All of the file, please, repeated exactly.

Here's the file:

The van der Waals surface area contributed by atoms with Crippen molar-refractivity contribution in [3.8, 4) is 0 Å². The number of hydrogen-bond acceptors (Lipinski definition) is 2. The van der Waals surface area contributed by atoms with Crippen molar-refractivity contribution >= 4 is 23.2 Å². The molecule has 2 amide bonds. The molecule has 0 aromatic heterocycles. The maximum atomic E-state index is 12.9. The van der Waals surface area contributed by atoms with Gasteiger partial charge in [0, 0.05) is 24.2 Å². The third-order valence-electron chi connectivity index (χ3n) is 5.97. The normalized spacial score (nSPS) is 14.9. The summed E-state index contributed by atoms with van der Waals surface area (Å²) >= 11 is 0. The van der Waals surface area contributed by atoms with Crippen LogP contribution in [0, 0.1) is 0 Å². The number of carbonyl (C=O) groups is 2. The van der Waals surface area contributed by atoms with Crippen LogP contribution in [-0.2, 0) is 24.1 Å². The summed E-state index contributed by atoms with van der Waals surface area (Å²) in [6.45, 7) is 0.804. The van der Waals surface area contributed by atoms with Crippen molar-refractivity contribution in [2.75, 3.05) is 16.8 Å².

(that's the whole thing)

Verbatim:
The van der Waals surface area contributed by atoms with Crippen molar-refractivity contribution in [3.8, 4) is 0 Å². The number of hydrogen-bond acceptors (Lipinski definition) is 2. The van der Waals surface area contributed by atoms with Crippen molar-refractivity contribution >= 4 is 23.2 Å². The molecule has 2 amide bonds. The molecule has 0 aromatic heterocycles. The maximum atomic E-state index is 12.9. The van der Waals surface area contributed by atoms with Gasteiger partial charge in [0, 0.05) is 24.2 Å². The third-order valence-electron chi connectivity index (χ3n) is 5.97. The normalized spacial score (nSPS) is 14.9. The summed E-state index contributed by atoms with van der Waals surface area (Å²) >= 11 is 0. The van der Waals surface area contributed by atoms with Crippen LogP contribution in [0, 0.1) is 0 Å². The number of carbonyl (C=O) groups is 2. The van der Waals surface area contributed by atoms with Crippen LogP contribution in [-0.2, 0) is 24.1 Å². The summed E-state index contributed by atoms with van der Waals surface area (Å²) in [6.45, 7) is 0.804. The van der Waals surface area contributed by atoms with Crippen molar-refractivity contribution in [2.75, 3.05) is 16.8 Å².